For better or worse, you are an integral part of the picture when it comes to how your dog behaves. I’m not just talking about how you need to train your dog and build a relationship with your dog. In this case, I want to focus on what happens when you two are together and how that influences your dog’s behavior.
If you’ve been following my blog for any length of time, you know that Risa is dog reactive and fearful. I knew from day one she was a fearful dog. The shelter was very up front with me about that. However, I had a completely different mentality then than I do now. I was well aware I needed to work with Risa and show her the world was not a scary place. But I was misinformed on how to do so. I thought just bringing her out into the world was the way to change how she felt about it. I didn’t know about desensitization or counter conditioning or creating positive experiences for her.
Despite having a rudimentary understanding of dog body language and communication, I constantly put Risa in situations she couldn’t handle. I allowed people to try and touch her even when she ran away from their advances. I made her stay in the busy pet store even when she was practically screaming “get me outta here!” Dogs we saw on walks would just come right up to her to say “Hi.” I simply stood there and let them even though Risa was uncomfortable (though I didn’t realize she was afraid of dogs at the time). Everything I did told Risa she couldn’t trust me. I wasn’t going to protect her from the scary things. I had proven that to her time and time again. So she started to take things into her own paws. If I wouldn’t keep her safe, she would have to protect herself.
It’s possible she may have become dog reactive no matter what I had done. I can’t know for sure. But I certainly didn’t help her learn to cope with the world early on. She started to believe every dog she saw was going to come over to her so she started barking and lunging at them. I’m fortunate she didn’t become human reactive as well!
So, early on, Risa learned that I wasn’t going to listen to her. That, when she was out with me, scary things happened. I also started to anticipate her “bad behavior” and started getting tense when we saw other dogs. This increased her fears and caused an increase in the reactive behavior. My inability to understand why she was acting out and my early attempts to eliminate the behavior didn’t help either. Time with Mom became a time to worry, be stressed, and act out.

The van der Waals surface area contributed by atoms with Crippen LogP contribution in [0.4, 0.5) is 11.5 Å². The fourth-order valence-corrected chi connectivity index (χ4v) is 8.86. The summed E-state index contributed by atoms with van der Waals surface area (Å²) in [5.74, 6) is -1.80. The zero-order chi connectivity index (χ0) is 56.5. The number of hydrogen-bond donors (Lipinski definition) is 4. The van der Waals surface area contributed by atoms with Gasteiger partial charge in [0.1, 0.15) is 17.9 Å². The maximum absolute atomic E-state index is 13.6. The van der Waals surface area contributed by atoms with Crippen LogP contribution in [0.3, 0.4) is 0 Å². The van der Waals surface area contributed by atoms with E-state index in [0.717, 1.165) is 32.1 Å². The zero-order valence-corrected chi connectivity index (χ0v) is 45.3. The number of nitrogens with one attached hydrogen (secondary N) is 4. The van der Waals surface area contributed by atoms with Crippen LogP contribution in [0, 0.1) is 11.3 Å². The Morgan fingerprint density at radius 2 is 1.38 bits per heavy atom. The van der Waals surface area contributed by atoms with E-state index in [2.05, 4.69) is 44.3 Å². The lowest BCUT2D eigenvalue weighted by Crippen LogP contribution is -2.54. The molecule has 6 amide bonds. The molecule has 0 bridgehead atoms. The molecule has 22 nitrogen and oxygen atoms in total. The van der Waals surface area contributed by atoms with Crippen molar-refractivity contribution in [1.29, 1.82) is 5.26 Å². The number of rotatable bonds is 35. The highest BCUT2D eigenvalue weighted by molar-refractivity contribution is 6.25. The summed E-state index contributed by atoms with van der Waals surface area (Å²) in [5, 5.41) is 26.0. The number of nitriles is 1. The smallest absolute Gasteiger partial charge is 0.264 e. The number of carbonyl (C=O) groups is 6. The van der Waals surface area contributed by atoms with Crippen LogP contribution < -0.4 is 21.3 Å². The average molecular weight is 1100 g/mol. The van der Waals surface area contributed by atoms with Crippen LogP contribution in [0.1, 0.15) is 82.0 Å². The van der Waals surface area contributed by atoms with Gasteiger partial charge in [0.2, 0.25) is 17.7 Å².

Even after I had learned and developed a system to help Risa overcome her fears and dog reactivity, it took a long time for her to change her associations with me. Bad things still sometimes happened when I was around. She still hadn’t gained the confidence she has now and was still overtly reactive. But, if you handed the leash to my mom, she was much better behaved. There was no obvious reactivity. She even greeted a couple dogs on walks around the neighborhood (something I would never have done at the time) when my mom had her. What was the deal? Why was she so much better with my mother than with me? Because she hadn’t had the negative experiences with my mom. My mom was an unknown entity. She had to figure out what my mom would or wouldn’t do. This is the very same reason some trainers appear to be miracle workers with dogs. The dog simply hasn’t figured out this new person’s expectations and behavior yet. There is no rapport between the two of them.
While this can work against you, it can also work for you! Gone are the days when Risa’s outings with Mom were to be feared. Through a lot of training and positive experiences, Risa has learned that I am her security blanket. If I’m around, it’s much easier for her to cope and be confident. She’s less worried about dogs invading her space because it rarely happens anymore. People don’t try and pet her. I encourage her to check out potentially scary things. I’ve shown her that I will listen to her when she’s afraid. I’ve shown her that I will protect her from the scary things. To this effect, many people are unaware of her issues at all. In fact, many are surprised when I tell them her story.
When faced with a scary situation, she now turns to me for help. She relies on me to keep her safe and trusts that I will do just that. So what happens if I am no longer a part of the picture? Does her behavior change? Yes it does.
Last year, I was working with a dog who was a huge party starter. She loved other dogs and didn’t take “No” for an answer (whether the human said it or the dog did!). I needed a dog to help her learn some self control. With Risa’s huge improvements, I decided she could do it. I handed the leash over to my mom while I worked with the puppy. I instructed my mom to give Risa treats when she looked at the puppy or if she made eye contact with my mother. Despite my mom doing the same types of things I do with Risa around other dogs, Risa’s behavior was NOT the same. She was nervous and upset when she didn’t get the same responses from my mom that she gets from me. I ended the training session with the two dogs once I realized how truly stressed out Risa was. Risa trusts my mom; but she doesn’t have the same relationship with her as she does with me.
Because of the hard work I’ve done building Risa’s trust in me, I can take her places and do things with her that were simply dreams when we first met. She’s still fearful and I doubt that will ever change. However, because of our strong relationship, she knows she can rely on me to keep her safe. And that helps her remain grounded and confident even in potentially scary situations. The human is a integral part when it comes to a dog’s behavior.